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Retirement interest only mortgages

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Written by Ben Salisbury

Retirement interest-only (RIO) mortgages are home loans for older borrowers who want to free up equity from their home, or combine paying for their home with saving for retirement or care costs.

They used to be classed alongside equity release mortgages, but a few years ago the regulator reclassified them as standard mortgages, and that has allowed a wider range of lenders to step into the market.

How do retirement interest-only mortgages work?

RIO mortgages require borrowers to make monthly interest payments until they die or go into long-term care.

They’re similar to normal interest-only mortgages where you make only the monthly interest repayments and rely on an alternative investment method, alongside house price growth, to repay the principal loan at the end of the mortgage term.

However, there is a significant difference with an RIO mortgage. Rather than relying on an alternative investment to pay off the loan, an RIO mortgage needs to be repaid only when the house is sold, when you die or when you move into long-term residential care.

As a result, when you apply for an RIO mortgage, you have to prove only that you can afford the monthly interest repayments. You don’t have to give evidence of how you intend to repay the loan capital because the method of repaying it is already agreed.

Who can get a retirement interest-only mortgage?

They’re targeted at older borrowers, typically people over 55 or approaching retirement, although there’s often no minimum or maximum age requirement.

Because of the lower monthly repayments RIO mortgages have, RIO loans are more suitable than equity release products for borrowers in retirement who have a secure retirement income source, such as a defined benefit pension.

If you have a less secure income or don’t want to commit to regular monthly repayments for the rest of your life, equity release may be a better option.

Meanwhile, if you’re still working part-time with a regular income but not enough to take on an RIO loan, you might like a hybrid product that allows you to pay some or all of the monthly interest but with the option of stopping the payments and letting the interest be ‘rolled-up’ for a period and added to the overall loan.

How are RIO mortgages different from lifetime or equity release mortgages?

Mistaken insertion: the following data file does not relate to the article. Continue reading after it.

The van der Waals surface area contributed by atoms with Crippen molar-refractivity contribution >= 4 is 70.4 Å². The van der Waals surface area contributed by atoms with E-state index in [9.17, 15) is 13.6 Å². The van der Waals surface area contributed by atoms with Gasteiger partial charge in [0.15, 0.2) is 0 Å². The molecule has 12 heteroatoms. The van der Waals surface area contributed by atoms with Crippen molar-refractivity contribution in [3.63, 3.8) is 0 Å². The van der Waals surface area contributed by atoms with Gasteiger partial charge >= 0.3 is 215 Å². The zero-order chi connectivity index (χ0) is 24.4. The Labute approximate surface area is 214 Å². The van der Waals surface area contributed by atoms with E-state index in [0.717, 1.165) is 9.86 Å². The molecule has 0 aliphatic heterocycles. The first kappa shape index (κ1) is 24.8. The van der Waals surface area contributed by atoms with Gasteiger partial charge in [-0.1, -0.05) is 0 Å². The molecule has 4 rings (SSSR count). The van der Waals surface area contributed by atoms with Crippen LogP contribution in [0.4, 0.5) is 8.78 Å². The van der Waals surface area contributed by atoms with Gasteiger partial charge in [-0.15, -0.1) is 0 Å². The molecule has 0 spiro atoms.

Equity release lifetime mortgages are loans secured against the value of your property that allow you to release some of the equity you’ve built up.

They’re available to over-55s and must be repaid only when you die, sell the home or go into care. To that extent, RIO mortgages work in a similar way.

But with a lifetime mortgage you’d normally have a larger amount to repay at the end because you don’t make monthly interest repayments. Instead, the interest is added on to the total loan value to be repaid at the end. The interest charges are compounded over time – in other words, you pay interest on the interest – and that means the repayment made to the lender when the balance is finally repaid can be much higher than the loan that was originally taken out.

With a RIO mortgage, the only thing that will need to be paid back at the end is the original loan capital, because you’ll have been paying back the interest along the way.

What happens to a bank account when someone dies?

Things to remember about retirement interest-only mortgages

RIO mortgages let you unlock some of the equity in your home to pay off outstanding debt, they can help you avoid having to downsize to a smaller property in retirement, and they are usually cheaper than equity release lifetime mortgages.

You will need to pass affordability checks to prove you can cope with the interest-only repayments.

You are likely to leave a larger inheritance than if you opt for a lifetime mortgage, but you’ll have less to pass on to your loved ones than if you had cleared a repayment mortgage.

Just like with any other mortgage, your home is at risk if you don’t keep up with the monthly interest repayments on an RIO mortgage.

The amount you can borrow is linked to your earnings, which, later in life, could be limited, so you may not be able to borrow as much. Borrowing levels are also linked to your loan-to-value (LTV) ratio, the proportion of the value of the property you own.

Can you switch to a retirement interest-only mortgage?

It’s possible to switch from either a repayment mortgage or an interest-only mortgage to an RIO mortgage, but it might mean you have to take new affordability assessments with a new lender which could cause you problems, depending on your circumstances and if you need to borrow more.

If you have an interest-only mortgage but no satisfactory plan in place to repay the capital at the end of the mortgage term, switching to an RIO product, and using the future sale of the house as security, could be a useful option for you.

Retirement interest-only mortgage rates and deals

Since the regulator reclassified RIO mortgages as standard mortgages, some of the traditional high-street lenders have joined the party.

Rates aren’t as cheap as repayment mortgages for the same LTV ratios but as more lenders enter the market, they are becoming more competitive with more discounted rates.